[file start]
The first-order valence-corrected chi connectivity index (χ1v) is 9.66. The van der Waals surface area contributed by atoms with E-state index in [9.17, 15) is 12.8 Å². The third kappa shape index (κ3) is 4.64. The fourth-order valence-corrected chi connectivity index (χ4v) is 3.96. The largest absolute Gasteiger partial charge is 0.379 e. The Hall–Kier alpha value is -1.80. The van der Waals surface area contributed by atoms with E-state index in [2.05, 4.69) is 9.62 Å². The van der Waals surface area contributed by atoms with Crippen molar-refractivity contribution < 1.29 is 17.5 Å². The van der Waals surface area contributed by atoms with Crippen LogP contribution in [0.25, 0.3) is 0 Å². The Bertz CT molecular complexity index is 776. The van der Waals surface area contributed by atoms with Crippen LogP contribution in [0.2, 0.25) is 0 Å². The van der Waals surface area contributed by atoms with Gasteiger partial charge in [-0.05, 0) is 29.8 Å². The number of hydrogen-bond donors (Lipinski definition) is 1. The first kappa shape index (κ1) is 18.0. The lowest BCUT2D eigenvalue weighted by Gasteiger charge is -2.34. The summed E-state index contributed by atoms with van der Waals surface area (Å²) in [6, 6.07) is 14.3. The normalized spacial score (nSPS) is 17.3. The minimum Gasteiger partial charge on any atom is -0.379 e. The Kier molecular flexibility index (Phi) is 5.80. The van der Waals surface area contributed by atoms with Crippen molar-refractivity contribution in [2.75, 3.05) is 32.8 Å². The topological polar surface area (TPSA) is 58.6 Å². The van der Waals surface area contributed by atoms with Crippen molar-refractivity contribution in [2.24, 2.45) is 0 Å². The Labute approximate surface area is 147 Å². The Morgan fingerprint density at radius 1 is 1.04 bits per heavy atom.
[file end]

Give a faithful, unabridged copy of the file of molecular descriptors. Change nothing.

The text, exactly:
The first-order valence-corrected chi connectivity index (χ1v) is 9.66. The van der Waals surface area contributed by atoms with E-state index in [9.17, 15) is 12.8 Å². The third kappa shape index (κ3) is 4.64. The fourth-order valence-corrected chi connectivity index (χ4v) is 3.96. The largest absolute Gasteiger partial charge is 0.379 e. The Hall–Kier alpha value is -1.80. The van der Waals surface area contributed by atoms with E-state index in [2.05, 4.69) is 9.62 Å². The van der Waals surface area contributed by atoms with Crippen molar-refractivity contribution < 1.29 is 17.5 Å². The van der Waals surface area contributed by atoms with Crippen LogP contribution in [0.25, 0.3) is 0 Å². The Bertz CT molecular complexity index is 776. The van der Waals surface area contributed by atoms with Crippen LogP contribution in [0.2, 0.25) is 0 Å². The van der Waals surface area contributed by atoms with Gasteiger partial charge in [-0.05, 0) is 29.8 Å². The number of hydrogen-bond donors (Lipinski definition) is 1. The first kappa shape index (κ1) is 18.0. The lowest BCUT2D eigenvalue weighted by Gasteiger charge is -2.34. The summed E-state index contributed by atoms with van der Waals surface area (Å²) in [6, 6.07) is 14.3. The normalized spacial score (nSPS) is 17.3. The minimum Gasteiger partial charge on any atom is -0.379 e. The Kier molecular flexibility index (Phi) is 5.80. The van der Waals surface area contributed by atoms with Crippen molar-refractivity contribution in [2.75, 3.05) is 32.8 Å². The topological polar surface area (TPSA) is 58.6 Å². The van der Waals surface area contributed by atoms with Crippen molar-refractivity contribution in [2.24, 2.45) is 0 Å². The Labute approximate surface area is 147 Å². The Morgan fingerprint density at radius 1 is 1.04 bits per heavy atom.